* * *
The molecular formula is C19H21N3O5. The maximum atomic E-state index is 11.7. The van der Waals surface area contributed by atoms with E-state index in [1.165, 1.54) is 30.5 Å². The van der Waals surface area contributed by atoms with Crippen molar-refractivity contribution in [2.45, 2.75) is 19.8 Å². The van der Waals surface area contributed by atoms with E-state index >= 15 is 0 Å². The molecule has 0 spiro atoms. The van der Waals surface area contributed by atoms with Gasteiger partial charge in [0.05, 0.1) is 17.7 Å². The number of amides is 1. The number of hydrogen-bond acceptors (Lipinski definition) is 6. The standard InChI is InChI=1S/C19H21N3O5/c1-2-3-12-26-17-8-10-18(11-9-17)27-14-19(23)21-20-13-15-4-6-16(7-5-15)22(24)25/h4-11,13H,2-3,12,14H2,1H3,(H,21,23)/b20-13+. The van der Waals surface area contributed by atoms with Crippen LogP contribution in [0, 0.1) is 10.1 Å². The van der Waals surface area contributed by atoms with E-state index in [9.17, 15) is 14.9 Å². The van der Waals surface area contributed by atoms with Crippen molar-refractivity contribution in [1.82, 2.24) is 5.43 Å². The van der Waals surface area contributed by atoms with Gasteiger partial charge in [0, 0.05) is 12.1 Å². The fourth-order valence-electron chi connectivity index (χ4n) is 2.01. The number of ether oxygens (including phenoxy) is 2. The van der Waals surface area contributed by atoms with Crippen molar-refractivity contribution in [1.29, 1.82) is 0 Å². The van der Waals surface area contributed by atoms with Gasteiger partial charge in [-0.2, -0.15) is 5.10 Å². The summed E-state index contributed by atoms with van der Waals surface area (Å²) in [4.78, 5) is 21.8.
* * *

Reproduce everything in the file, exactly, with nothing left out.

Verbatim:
The molecular formula is C19H21N3O5. The maximum atomic E-state index is 11.7. The van der Waals surface area contributed by atoms with E-state index in [1.165, 1.54) is 30.5 Å². The van der Waals surface area contributed by atoms with Crippen molar-refractivity contribution in [2.45, 2.75) is 19.8 Å². The van der Waals surface area contributed by atoms with E-state index >= 15 is 0 Å². The molecule has 0 spiro atoms. The van der Waals surface area contributed by atoms with Gasteiger partial charge in [0.05, 0.1) is 17.7 Å². The number of amides is 1. The number of hydrogen-bond acceptors (Lipinski definition) is 6. The standard InChI is InChI=1S/C19H21N3O5/c1-2-3-12-26-17-8-10-18(11-9-17)27-14-19(23)21-20-13-15-4-6-16(7-5-15)22(24)25/h4-11,13H,2-3,12,14H2,1H3,(H,21,23)/b20-13+. The van der Waals surface area contributed by atoms with Crippen LogP contribution in [0, 0.1) is 10.1 Å². The van der Waals surface area contributed by atoms with E-state index in [9.17, 15) is 14.9 Å². The van der Waals surface area contributed by atoms with Crippen molar-refractivity contribution in [1.82, 2.24) is 5.43 Å². The van der Waals surface area contributed by atoms with Gasteiger partial charge in [0, 0.05) is 12.1 Å². The fourth-order valence-electron chi connectivity index (χ4n) is 2.01. The number of ether oxygens (including phenoxy) is 2. The van der Waals surface area contributed by atoms with Crippen molar-refractivity contribution in [1.29, 1.82) is 0 Å². The van der Waals surface area contributed by atoms with Gasteiger partial charge in [-0.2, -0.15) is 5.10 Å². The summed E-state index contributed by atoms with van der Waals surface area (Å²) in [4.78, 5) is 21.8.